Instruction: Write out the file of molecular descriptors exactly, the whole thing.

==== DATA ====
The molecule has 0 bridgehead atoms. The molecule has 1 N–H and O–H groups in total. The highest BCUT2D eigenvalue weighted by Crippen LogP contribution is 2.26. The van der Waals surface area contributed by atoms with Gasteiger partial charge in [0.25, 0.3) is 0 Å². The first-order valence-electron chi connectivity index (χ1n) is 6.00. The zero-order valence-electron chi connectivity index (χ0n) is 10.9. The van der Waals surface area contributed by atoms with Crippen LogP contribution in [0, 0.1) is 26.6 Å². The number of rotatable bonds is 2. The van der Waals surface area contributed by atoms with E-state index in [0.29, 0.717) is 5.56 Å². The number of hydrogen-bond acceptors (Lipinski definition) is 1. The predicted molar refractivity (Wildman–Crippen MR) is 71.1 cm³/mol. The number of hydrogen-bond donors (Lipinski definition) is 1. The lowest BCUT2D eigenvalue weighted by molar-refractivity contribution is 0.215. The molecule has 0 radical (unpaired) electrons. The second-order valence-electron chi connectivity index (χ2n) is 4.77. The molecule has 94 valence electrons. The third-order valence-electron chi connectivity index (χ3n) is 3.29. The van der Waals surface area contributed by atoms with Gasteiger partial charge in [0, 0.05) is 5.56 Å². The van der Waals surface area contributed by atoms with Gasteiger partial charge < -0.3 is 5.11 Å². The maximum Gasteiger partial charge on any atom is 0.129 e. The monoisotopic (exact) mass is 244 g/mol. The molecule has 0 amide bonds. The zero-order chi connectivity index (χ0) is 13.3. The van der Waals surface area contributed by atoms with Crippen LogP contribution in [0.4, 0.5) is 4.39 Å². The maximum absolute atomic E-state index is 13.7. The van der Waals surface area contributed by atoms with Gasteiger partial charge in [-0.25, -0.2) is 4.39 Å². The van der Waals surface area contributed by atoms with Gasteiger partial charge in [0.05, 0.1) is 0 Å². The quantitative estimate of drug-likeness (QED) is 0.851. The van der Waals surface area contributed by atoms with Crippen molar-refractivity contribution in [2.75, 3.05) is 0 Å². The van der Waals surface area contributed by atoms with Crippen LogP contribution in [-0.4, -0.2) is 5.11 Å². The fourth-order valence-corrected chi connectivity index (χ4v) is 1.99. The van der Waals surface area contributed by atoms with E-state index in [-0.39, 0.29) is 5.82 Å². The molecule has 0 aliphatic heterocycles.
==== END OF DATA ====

The molecule has 0 bridgehead atoms. The molecule has 1 N–H and O–H groups in total. The highest BCUT2D eigenvalue weighted by Crippen LogP contribution is 2.26. The van der Waals surface area contributed by atoms with Gasteiger partial charge in [0.25, 0.3) is 0 Å². The first-order valence-electron chi connectivity index (χ1n) is 6.00. The zero-order valence-electron chi connectivity index (χ0n) is 10.9. The van der Waals surface area contributed by atoms with Crippen LogP contribution in [0, 0.1) is 26.6 Å². The number of rotatable bonds is 2. The van der Waals surface area contributed by atoms with E-state index in [0.29, 0.717) is 5.56 Å². The number of hydrogen-bond acceptors (Lipinski definition) is 1. The predicted molar refractivity (Wildman–Crippen MR) is 71.1 cm³/mol. The number of hydrogen-bond donors (Lipinski definition) is 1. The lowest BCUT2D eigenvalue weighted by molar-refractivity contribution is 0.215. The molecule has 0 radical (unpaired) electrons. The second-order valence-electron chi connectivity index (χ2n) is 4.77. The molecule has 94 valence electrons. The third-order valence-electron chi connectivity index (χ3n) is 3.29. The van der Waals surface area contributed by atoms with Gasteiger partial charge in [0, 0.05) is 5.56 Å². The van der Waals surface area contributed by atoms with Gasteiger partial charge < -0.3 is 5.11 Å². The maximum Gasteiger partial charge on any atom is 0.129 e. The monoisotopic (exact) mass is 244 g/mol. The molecule has 0 amide bonds. The zero-order chi connectivity index (χ0) is 13.3. The van der Waals surface area contributed by atoms with Crippen LogP contribution in [0.4, 0.5) is 4.39 Å². The maximum absolute atomic E-state index is 13.7. The van der Waals surface area contributed by atoms with Gasteiger partial charge in [-0.25, -0.2) is 4.39 Å². The van der Waals surface area contributed by atoms with Gasteiger partial charge in [0.05, 0.1) is 0 Å². The quantitative estimate of drug-likeness (QED) is 0.851. The van der Waals surface area contributed by atoms with Crippen molar-refractivity contribution in [2.75, 3.05) is 0 Å². The van der Waals surface area contributed by atoms with Crippen LogP contribution in [-0.4, -0.2) is 5.11 Å². The fourth-order valence-corrected chi connectivity index (χ4v) is 1.99. The van der Waals surface area contributed by atoms with E-state index in [-0.39, 0.29) is 5.82 Å². The molecule has 0 aliphatic heterocycles.